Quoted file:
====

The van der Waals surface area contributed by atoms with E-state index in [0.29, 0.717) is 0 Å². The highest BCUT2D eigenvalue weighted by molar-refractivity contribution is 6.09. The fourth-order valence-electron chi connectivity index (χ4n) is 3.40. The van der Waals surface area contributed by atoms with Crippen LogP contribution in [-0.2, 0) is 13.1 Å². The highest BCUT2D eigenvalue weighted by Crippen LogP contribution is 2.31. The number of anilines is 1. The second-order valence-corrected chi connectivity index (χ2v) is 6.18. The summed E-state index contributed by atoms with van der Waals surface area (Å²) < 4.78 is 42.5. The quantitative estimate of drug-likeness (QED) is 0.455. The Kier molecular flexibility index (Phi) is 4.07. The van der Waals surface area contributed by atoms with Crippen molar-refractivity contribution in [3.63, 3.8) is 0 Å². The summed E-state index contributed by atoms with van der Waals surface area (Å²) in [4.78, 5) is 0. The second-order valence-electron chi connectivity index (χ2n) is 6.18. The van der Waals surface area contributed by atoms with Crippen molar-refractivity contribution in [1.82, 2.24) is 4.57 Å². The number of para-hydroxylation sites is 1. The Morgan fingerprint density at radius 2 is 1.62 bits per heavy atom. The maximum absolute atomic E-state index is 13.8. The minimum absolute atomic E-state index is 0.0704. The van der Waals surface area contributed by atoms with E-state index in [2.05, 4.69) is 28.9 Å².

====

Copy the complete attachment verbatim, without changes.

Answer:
The van der Waals surface area contributed by atoms with E-state index in [0.29, 0.717) is 0 Å². The highest BCUT2D eigenvalue weighted by molar-refractivity contribution is 6.09. The fourth-order valence-electron chi connectivity index (χ4n) is 3.40. The van der Waals surface area contributed by atoms with Crippen LogP contribution in [-0.2, 0) is 13.1 Å². The highest BCUT2D eigenvalue weighted by Crippen LogP contribution is 2.31. The number of anilines is 1. The second-order valence-corrected chi connectivity index (χ2v) is 6.18. The summed E-state index contributed by atoms with van der Waals surface area (Å²) < 4.78 is 42.5. The quantitative estimate of drug-likeness (QED) is 0.455. The Kier molecular flexibility index (Phi) is 4.07. The van der Waals surface area contributed by atoms with Crippen molar-refractivity contribution in [3.63, 3.8) is 0 Å². The summed E-state index contributed by atoms with van der Waals surface area (Å²) in [4.78, 5) is 0. The second-order valence-electron chi connectivity index (χ2n) is 6.18. The van der Waals surface area contributed by atoms with Crippen molar-refractivity contribution in [1.82, 2.24) is 4.57 Å². The number of para-hydroxylation sites is 1. The Morgan fingerprint density at radius 2 is 1.62 bits per heavy atom. The maximum absolute atomic E-state index is 13.8. The minimum absolute atomic E-state index is 0.0704. The van der Waals surface area contributed by atoms with E-state index in [2.05, 4.69) is 28.9 Å².